Horizon Zero Dawn straddles the past and future in much the same way as its post-apocalyptic setting, falling just a little ways short of its full potential when it leans too heavily on tired mechanics. It’s a good game, removed from true greatness only by its adherence to tired formulae.
Horizon Zero Dawn takes place in the far future, littered with the wreckage of a technological renaissance not so far removed from our own time. Here, the scattered remnants of humanity have been forcibly returned to their tribal roots. Modern conveniences are now strange and mysterious relics, humanity’s mistakes the basis of the game’s inhabitants’ mythologies. But while the world has changed around them, people remain the same. War and greed battle with unity and innovation for control of mankind’s collective future. On top of everything, robotic beasts roam the wild, saw-toothed artifacts of the past that threaten the tribes’ survival; they are also living resources for the survivors of mankind, as valuable as they are dangerous.
The game puts you in the boots of Aloy, a rebellious outcast from the Nora tribe. Exiled at birth without explanation, she is taken under the wing of a rugged warrior by the name of Rost. Your first steps within the Nora tribe’s hidden valley are those of a curious child, taught to track and hunt by Aloy’s adoptive father. It’s an elegant but entirely predictable form of a tutorial, simultaneously introducing both Aloy and the player to the world.
After that, you’ll spend the vast majority of your time hunting a wide variety of robotic fauna. Fortunately, this is where the game excels. Each creature is beautifully designed and well animated, with varying behaviors based on circumstance, environment, and the proximity of its allies. It means that the hulking technological denizens of Aloy’s world feel much more authentic than the animals that populate virtually any other game. Each species is capable of being deadly in its element, which means that almost any encounter can go bad in the blink of a glowing red eye.
You’ll need to make conscious use of the myriad weapons and environmental features at play, as well as the game’s serviceable stealth mechanics. You can dodge-roll around even the biggest foe while you pick at it with your spear, but things will be a whole lot easier if you funnel it into a chokepoint filled with traps and tear its armor away with some well-placed arrows before you finish the job.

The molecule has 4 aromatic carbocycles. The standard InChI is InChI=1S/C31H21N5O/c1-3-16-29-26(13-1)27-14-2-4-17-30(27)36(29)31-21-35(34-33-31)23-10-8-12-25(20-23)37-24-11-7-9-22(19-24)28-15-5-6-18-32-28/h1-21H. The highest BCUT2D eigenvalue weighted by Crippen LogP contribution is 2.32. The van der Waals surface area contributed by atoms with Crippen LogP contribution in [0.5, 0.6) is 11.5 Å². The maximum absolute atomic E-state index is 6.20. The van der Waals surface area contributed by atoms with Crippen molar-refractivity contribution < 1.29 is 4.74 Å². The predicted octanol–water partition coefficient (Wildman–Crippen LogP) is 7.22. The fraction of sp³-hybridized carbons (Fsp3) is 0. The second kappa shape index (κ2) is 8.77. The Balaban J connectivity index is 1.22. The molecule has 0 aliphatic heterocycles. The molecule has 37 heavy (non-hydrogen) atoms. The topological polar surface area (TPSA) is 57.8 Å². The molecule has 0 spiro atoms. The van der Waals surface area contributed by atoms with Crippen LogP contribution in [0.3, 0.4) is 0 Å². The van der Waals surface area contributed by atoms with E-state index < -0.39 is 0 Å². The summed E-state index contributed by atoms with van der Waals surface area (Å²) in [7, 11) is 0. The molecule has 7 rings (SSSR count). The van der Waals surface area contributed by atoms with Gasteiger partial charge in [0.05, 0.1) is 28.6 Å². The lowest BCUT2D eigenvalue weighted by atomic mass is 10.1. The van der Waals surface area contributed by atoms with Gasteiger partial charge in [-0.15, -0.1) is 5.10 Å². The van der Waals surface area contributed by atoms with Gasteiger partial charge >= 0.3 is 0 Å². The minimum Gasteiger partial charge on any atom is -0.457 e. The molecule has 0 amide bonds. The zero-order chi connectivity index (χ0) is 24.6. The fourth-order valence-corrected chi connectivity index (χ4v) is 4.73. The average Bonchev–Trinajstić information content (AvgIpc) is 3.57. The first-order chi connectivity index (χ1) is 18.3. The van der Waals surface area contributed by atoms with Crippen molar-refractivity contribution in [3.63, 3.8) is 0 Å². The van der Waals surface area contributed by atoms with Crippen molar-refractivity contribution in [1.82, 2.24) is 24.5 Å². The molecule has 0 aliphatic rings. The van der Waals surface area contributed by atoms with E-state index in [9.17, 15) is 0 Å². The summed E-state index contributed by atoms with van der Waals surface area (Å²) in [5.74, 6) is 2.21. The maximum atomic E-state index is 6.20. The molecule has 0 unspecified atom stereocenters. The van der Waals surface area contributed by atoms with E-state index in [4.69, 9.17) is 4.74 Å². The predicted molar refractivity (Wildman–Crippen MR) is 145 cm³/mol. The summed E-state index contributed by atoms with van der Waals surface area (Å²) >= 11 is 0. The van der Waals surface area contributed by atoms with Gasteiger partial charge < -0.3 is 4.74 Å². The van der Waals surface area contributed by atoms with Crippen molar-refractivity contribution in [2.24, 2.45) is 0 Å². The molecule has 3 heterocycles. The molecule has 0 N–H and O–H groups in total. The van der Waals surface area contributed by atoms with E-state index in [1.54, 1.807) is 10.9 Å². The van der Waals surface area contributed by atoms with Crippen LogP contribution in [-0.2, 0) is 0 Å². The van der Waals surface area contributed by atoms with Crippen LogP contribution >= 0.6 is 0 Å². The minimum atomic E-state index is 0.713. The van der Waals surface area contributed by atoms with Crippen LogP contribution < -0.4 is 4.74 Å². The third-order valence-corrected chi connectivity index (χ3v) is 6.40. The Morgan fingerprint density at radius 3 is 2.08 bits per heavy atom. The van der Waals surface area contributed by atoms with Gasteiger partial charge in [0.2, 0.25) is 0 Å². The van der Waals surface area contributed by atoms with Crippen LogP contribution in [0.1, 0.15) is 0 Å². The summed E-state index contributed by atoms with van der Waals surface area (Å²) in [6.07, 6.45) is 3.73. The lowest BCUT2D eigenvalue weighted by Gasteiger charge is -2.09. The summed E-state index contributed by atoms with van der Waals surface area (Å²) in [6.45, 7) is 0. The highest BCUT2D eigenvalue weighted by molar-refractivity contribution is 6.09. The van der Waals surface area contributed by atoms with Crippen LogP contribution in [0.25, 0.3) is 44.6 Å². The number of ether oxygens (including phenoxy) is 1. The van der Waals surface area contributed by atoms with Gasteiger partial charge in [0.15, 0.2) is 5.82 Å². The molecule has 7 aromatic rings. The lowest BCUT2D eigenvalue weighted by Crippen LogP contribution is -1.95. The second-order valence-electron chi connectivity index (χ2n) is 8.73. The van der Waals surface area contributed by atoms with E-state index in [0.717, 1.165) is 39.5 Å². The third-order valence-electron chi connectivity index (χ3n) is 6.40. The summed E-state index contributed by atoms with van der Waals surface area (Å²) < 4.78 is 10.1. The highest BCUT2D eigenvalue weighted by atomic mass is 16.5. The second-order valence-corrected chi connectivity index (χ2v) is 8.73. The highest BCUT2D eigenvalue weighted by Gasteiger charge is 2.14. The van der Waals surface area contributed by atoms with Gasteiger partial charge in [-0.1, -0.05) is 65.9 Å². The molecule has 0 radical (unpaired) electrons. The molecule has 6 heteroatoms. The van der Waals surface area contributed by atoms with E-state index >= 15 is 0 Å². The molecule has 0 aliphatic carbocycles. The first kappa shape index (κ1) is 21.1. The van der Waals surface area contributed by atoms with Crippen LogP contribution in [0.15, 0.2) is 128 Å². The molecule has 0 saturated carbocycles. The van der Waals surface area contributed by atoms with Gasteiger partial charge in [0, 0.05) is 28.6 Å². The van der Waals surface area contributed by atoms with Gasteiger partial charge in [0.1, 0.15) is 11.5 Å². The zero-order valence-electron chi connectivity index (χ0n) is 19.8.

When you’re not hunting robots, you’ll be hunting mundane animals. Boars, foxes, rabbits, and other animals are peppered through the world, and you will need to harvest their parts for upgrades and quests alike. Mostly they’ll drop various types of meat, with the occasional appearance of “rare” bones or hide. Couple the chance of “rare” ingredients with AI that simply makes a run for it whenever you’re remotely close, and you have an exceedingly tiresome mechanic that you are nevertheless required to perform, ad nauseum, if you want to earn precious inventory space. And since most of the content in the game boils down to collection, it’s almost non-negotiable.
My time in developer Guerrilla Games’ fascinating world of Iron Age science-fiction was often split between moments of wonder and irritation. For the majesty of every vista, there were nagging lists of items to stockpile for the next marginal upgrade. One moment might introduce me to a peculiar new denizen of the wild world, and the next offer me a dozen effectively identical fetch quests. Someone with all of the thoughtful characterization of bread dough might be the bearer of unique and intricate lore.